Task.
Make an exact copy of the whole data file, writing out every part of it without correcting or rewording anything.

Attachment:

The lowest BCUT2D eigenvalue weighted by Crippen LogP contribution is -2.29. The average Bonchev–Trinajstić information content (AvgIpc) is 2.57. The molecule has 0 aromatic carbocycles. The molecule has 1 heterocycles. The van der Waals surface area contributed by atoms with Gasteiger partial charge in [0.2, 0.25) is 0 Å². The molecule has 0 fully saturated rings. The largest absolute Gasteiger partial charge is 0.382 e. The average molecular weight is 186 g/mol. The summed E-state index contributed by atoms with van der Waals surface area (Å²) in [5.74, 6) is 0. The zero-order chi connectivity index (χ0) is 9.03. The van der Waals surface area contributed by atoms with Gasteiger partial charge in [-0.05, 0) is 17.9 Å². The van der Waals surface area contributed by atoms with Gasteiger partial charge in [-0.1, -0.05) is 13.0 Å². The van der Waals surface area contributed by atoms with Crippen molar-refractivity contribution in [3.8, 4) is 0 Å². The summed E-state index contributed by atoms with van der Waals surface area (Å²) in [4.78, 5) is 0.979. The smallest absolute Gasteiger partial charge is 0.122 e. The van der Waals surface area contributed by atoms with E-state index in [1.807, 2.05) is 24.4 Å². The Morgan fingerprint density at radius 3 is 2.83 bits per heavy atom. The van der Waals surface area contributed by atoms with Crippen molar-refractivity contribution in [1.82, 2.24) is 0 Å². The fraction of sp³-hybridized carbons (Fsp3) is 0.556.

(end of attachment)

The lowest BCUT2D eigenvalue weighted by Crippen LogP contribution is -2.29. The average Bonchev–Trinajstić information content (AvgIpc) is 2.57. The molecule has 0 aromatic carbocycles. The molecule has 1 heterocycles. The van der Waals surface area contributed by atoms with Gasteiger partial charge in [0.2, 0.25) is 0 Å². The molecule has 0 fully saturated rings. The largest absolute Gasteiger partial charge is 0.382 e. The average molecular weight is 186 g/mol. The summed E-state index contributed by atoms with van der Waals surface area (Å²) in [5.74, 6) is 0. The zero-order chi connectivity index (χ0) is 9.03. The van der Waals surface area contributed by atoms with Gasteiger partial charge in [-0.05, 0) is 17.9 Å². The van der Waals surface area contributed by atoms with Gasteiger partial charge in [-0.1, -0.05) is 13.0 Å². The van der Waals surface area contributed by atoms with Crippen molar-refractivity contribution in [3.8, 4) is 0 Å². The summed E-state index contributed by atoms with van der Waals surface area (Å²) in [4.78, 5) is 0.979. The smallest absolute Gasteiger partial charge is 0.122 e. The van der Waals surface area contributed by atoms with E-state index in [1.807, 2.05) is 24.4 Å². The Morgan fingerprint density at radius 3 is 2.83 bits per heavy atom. The van der Waals surface area contributed by atoms with Crippen molar-refractivity contribution in [1.82, 2.24) is 0 Å². The fraction of sp³-hybridized carbons (Fsp3) is 0.556.